The maiden JORC resource now gives GAL an in ground resource to underpin its valuation BUT we are most interested in the bigger exploration potential.
We want to see GAL go and repeat the success it had at Callisto again and we are Invested in GAL to see it drill out and define a district scale project like the ones in South Africa.
Where we think GAL sits on the Lassonde Curve
When Investing in junior explorers it's important to be very aware of the Lassonde Curve which helps visualise share price cycles for exploration companies.
The curve shows the typical share price moves for exploration companies:
- Post-discovery - the share price goes up exponentially as investors start to price in blue sky expectations for the size/scale of the project
- Resource definition/feasibility stage - Share prices start to come off when a company starts defining a JORC resource and feasibility studies.
- Operating stage - Share prices start to increase again as the project starts getting developed.
After making its discovery back in May 2022 GAL’s share price went from ~18.5c per share to a high of ~$2 per share - a move of over 1,000%.
GAL then spent the next ~17 months punching over 147 holes (~38,695m) into the discovery to get it to where it is today.
Along the way, GAL raised $20.4M at $1.20 per share.
Mining billionaire Mark Creasy even increased his shareholding in GAL by purchasing ~$12M of shares at prices as high as $1.48 per share.
Now, he is GAL’s biggest shareholder with ~27.6% of the company, ahead of $9.6BN IGO which holds 8.3% of GAL.
Despite making a new discovery, raising $20.4M at ~6x the pre-discovery share price AND getting buy-in from its major shareholders, GAL is now trading close to its pre-discovery share price.
This type of move is something we have seen time and time again in markets.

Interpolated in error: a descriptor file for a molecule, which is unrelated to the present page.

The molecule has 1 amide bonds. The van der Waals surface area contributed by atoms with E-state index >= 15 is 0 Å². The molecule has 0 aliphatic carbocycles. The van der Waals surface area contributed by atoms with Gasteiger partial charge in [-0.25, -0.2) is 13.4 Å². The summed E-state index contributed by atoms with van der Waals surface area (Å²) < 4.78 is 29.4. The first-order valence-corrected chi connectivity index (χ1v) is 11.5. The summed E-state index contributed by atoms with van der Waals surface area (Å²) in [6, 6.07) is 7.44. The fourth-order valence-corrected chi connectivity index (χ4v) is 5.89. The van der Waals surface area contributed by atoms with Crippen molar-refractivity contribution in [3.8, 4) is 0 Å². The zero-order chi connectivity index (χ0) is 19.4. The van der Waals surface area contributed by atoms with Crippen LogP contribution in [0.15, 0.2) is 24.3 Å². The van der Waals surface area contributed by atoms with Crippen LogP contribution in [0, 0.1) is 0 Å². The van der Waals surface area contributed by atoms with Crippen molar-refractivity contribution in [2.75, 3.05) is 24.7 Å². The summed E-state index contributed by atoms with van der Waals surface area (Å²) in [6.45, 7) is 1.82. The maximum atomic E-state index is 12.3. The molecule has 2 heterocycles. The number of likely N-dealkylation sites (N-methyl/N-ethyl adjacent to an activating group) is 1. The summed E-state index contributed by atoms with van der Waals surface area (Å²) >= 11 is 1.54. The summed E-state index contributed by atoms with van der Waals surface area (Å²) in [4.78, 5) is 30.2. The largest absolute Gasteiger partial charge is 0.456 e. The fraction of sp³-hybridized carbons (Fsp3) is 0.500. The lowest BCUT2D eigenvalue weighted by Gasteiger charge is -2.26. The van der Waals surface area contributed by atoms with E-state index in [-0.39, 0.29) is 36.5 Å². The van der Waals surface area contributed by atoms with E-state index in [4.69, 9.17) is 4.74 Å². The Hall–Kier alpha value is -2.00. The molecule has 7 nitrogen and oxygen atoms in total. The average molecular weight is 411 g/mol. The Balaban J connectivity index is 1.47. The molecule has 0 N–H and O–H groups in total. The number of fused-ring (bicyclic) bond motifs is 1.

Companies deliver strong newsflow but market conditions and where the company sits relative to the Lassonde Curve in its projects lifecycle dictates where its share price goes.
The Lassonde Curve shows how post discovery share prices move up and then come back down over time.
Share prices rise immediately after a new discovery is made, existing shareholders are euphoric and new investors start piling into the company.
Then for a period of time, the company enters the resource definition stage where some shareholders start to crystalise their wins and other shareholders start to get impatient.
Usually that leads to months and months of selling pressure on the share price and if the market conditions get bad enough, companies trade back at pre-discovery share prices (or close to them).
We think GAL has just gone through that exact process.
- Post discovery - GAL’s share price went up over 1,000% to ~$2 per share. GAL clipped massive sulphide structures and the market was euphoric about the potential for the discovery. GAL raised ~$20.4M and entered into the resource definition stage.
- Resource definition/feasibility stage - GAL raised ~$20.4M and entered into the resource definition stage and is now at that stage where the project is at a point where economic studies could be prioritised - basically at the bottom of that “Orphan Period” on the Lassonde Curve.
The only difference for GAL now is that the company is moving back into that pre-discovery stage instead of moving directly into the feasibility study stage.
Instead of focusing on feasibility studies, GAL is going back into exploration mode chasing new discoveries to try and define that “district scale’ potential we mentioned earlier.
GAL already has assays pending from a recent ~4,000m drill program AND is planning more drilling to the north and south of its Callisto discovery in October.